Cork versus screwcap: which is better?

Cork versus screwcap: which is better?

It’s tempting to assume that truly great wines - the ones where people judge you for how you hold and swirl your glass when you order them - are the domain of corks. Corks seem fancy. Uniquely wine-ly. Serious. Traditionalist. There’s a flourish of pomp and ceremony involved in uncorking a wine, after all.


But - what is the difference between corks and screw caps, really? Aside from aesthetic, what’s the point? And can we really judge a bottle by its closure: are screwcap-topped wines of inferior quality?


First of all, it’s important to recognise that corks do actually have a practical purpose. Seen as elitist and traditionalist for a reason, they are used to purposefully let a small amount of air into the bottle. This generally means that wines designed to age will benefit from a cork, as the tiny bit of air inside the bottle helps smooth out the tannins (the textural elements of wine): the extra air oxidises these tannins, so the wine become less harsh and more refined over time. By contrast, a screw-top wine will allow no air into the bottle, not permitting this molecular-level change that happens with natural cork.


It seems then, that cork would be a great indicator of a decent wine that’s good enough to throw in the cellar. But wait! That’s not where this story ends. Winemakers are increasingly opting for screw-topped wines for even high-end, super premium drops, for a number of other reasons:

  1. Cork is a natural product, coming from (believe it or not!), the cork tree. As global population and therefore worldwide wine production ramps up, cork tree bark is in shorter supply than ever - making it far more costly now than it has been in the past.
  2. Metal screw caps solve the ‘cork taint’ issue that ruins up to 5% of wines closed with a natural cork. It’s worthwhile noting that batch of bad corks can have an especially severe financial impact on wineries producing 10,000 cases or less per year.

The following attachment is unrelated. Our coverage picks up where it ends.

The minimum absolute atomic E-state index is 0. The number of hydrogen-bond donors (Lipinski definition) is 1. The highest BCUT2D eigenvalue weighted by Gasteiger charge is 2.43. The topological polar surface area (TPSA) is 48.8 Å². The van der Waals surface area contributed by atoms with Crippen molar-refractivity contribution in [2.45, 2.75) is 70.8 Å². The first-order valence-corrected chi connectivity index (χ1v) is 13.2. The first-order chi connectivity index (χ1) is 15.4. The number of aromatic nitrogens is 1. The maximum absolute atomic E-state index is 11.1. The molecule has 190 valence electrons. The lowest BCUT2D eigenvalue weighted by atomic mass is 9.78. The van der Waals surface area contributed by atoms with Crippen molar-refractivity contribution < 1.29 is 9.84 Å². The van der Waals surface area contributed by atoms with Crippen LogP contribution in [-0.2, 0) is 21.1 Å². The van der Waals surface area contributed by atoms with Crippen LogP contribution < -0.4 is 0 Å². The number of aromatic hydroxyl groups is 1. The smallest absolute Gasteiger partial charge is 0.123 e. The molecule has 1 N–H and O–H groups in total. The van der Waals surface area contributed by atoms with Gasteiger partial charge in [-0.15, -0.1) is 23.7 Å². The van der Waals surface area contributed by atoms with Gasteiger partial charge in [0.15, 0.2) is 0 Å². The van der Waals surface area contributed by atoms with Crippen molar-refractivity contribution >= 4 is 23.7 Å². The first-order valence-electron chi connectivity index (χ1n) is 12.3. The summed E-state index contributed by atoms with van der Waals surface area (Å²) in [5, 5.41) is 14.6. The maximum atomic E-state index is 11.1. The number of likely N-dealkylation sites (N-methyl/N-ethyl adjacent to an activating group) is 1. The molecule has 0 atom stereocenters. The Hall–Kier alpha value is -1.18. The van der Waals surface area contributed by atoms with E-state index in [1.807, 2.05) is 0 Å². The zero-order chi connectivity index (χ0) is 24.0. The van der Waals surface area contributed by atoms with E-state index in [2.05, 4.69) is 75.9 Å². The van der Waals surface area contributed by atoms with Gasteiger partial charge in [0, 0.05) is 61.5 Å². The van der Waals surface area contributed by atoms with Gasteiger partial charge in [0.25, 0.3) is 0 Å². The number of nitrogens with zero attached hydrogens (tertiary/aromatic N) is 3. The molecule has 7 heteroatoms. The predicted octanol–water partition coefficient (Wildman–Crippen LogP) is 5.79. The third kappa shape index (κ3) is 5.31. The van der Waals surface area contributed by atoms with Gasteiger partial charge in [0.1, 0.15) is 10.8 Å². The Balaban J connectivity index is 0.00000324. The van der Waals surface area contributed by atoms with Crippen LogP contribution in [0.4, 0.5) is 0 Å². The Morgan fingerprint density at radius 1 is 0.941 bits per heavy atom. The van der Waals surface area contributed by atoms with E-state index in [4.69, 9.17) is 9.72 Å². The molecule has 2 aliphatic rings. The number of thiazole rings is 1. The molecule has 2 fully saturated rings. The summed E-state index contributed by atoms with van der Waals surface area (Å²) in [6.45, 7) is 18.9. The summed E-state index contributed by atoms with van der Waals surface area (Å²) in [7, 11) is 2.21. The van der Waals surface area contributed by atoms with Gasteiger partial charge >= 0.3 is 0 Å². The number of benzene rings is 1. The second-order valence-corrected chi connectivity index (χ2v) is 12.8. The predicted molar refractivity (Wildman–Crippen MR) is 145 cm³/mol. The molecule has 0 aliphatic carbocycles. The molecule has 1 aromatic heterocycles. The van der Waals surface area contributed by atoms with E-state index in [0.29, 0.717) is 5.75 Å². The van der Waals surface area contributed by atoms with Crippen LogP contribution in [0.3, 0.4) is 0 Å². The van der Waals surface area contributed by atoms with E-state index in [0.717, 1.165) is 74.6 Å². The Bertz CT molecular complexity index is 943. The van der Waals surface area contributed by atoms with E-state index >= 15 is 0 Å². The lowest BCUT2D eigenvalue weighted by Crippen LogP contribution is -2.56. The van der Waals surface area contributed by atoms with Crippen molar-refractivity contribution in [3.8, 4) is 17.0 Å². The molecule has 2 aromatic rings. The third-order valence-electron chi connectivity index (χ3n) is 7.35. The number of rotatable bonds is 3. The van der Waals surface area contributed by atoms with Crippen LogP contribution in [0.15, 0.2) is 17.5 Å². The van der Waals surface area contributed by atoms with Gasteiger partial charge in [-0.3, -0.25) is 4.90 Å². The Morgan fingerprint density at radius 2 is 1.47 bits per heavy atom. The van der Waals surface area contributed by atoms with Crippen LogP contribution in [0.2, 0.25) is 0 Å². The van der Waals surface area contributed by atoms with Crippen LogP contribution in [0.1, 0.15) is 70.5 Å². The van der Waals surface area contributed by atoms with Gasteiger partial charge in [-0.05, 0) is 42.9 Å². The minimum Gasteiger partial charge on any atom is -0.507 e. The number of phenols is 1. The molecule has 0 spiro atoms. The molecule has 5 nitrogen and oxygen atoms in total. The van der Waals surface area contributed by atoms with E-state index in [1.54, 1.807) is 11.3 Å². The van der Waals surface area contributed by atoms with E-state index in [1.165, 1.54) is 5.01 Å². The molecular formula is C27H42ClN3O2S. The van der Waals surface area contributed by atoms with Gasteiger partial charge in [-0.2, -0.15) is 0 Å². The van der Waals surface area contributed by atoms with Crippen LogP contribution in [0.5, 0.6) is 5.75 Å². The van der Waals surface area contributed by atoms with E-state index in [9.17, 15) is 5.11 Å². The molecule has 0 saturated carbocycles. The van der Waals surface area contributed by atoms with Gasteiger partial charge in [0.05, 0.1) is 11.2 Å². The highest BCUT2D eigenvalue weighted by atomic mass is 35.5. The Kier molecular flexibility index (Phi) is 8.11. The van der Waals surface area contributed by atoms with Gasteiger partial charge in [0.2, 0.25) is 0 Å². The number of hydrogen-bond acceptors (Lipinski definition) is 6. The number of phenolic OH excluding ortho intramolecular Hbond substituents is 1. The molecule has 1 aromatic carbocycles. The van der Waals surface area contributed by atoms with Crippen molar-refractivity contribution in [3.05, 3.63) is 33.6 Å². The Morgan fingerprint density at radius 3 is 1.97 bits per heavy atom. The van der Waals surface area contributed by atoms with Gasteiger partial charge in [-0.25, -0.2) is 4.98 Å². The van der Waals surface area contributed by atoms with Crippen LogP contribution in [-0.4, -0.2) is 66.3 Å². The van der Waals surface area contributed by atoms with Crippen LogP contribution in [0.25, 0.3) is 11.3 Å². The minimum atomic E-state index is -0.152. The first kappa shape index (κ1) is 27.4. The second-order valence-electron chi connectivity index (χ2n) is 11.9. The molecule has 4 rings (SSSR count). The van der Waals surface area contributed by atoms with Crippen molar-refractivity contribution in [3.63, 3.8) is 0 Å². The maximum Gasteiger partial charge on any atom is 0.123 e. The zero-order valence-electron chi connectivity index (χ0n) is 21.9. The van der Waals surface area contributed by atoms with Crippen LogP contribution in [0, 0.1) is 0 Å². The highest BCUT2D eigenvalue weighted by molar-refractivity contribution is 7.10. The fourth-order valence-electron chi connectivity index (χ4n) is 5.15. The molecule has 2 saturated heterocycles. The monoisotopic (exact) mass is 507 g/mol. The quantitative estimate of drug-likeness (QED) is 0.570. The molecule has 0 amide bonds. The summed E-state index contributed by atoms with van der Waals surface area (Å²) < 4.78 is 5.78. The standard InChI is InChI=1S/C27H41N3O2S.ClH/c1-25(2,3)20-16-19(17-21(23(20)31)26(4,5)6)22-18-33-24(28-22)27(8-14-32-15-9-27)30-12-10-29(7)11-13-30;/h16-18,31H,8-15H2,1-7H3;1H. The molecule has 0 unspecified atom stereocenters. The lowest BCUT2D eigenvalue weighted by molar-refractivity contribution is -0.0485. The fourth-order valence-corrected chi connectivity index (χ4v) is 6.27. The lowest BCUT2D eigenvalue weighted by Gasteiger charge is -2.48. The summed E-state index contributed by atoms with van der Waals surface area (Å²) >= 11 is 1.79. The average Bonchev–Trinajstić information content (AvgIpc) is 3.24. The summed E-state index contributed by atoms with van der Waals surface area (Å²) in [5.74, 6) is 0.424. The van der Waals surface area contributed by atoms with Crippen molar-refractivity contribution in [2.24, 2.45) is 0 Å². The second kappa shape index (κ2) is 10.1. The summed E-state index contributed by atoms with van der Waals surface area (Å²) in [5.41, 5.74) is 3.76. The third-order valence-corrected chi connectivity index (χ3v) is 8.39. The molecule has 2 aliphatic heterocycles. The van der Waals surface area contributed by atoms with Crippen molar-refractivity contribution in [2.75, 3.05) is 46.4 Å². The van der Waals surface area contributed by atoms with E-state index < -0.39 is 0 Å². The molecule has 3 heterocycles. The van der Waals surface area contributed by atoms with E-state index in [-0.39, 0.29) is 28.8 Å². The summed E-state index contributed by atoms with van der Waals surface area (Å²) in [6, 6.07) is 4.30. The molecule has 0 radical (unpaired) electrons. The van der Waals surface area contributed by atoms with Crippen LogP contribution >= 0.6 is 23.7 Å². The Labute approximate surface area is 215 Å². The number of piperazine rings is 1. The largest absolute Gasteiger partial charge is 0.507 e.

3. They are easier to open and close! Although some would argue it ruins the panache of opening a wine with a corkscrew, we can’t really deny that it does make enjoying a bottle of wine much more convenient. Those who have fiddled with a problematic corkscrew, or had those floaty bits of cork fall in and need to filter the whole lot will know what we’re talking about.

Screw caps for wine bottles have been around since the late 1950s, but they were first used for value-oriented jugs of wine. Ick. This all started to change about fifteen years ago however, when winemakers in Australia and New Zealand started using them much more widely for all different kinds of wine, from drink-now ‘everyday’ bottles, to some higher-end, pricier wines. In fact, 90% of New Zealand wineries and 70% of Australian wineries are now bottling using twist-off caps, or ‘twisties’ - and if you’ve popped a wine open lately, you’d be in the minority, as the rest of us are cracking a twist-top!


We admit it, there is a certain charm to the ceremony of opening a bottle of wine using a corkscrew… and with truly great (expensive!) wines destined for the cellar, natural corks will always have their place. As they should. We do however love the convenience and reliability of the humble screwcap, especially for summer picnics and barbecues.


Now that’s all said and done, when it comes to wine, we’re not that fussy. It’s about inner beauty when you think about it… after all, it really is what’s inside a bottle that counts.


Cheers!




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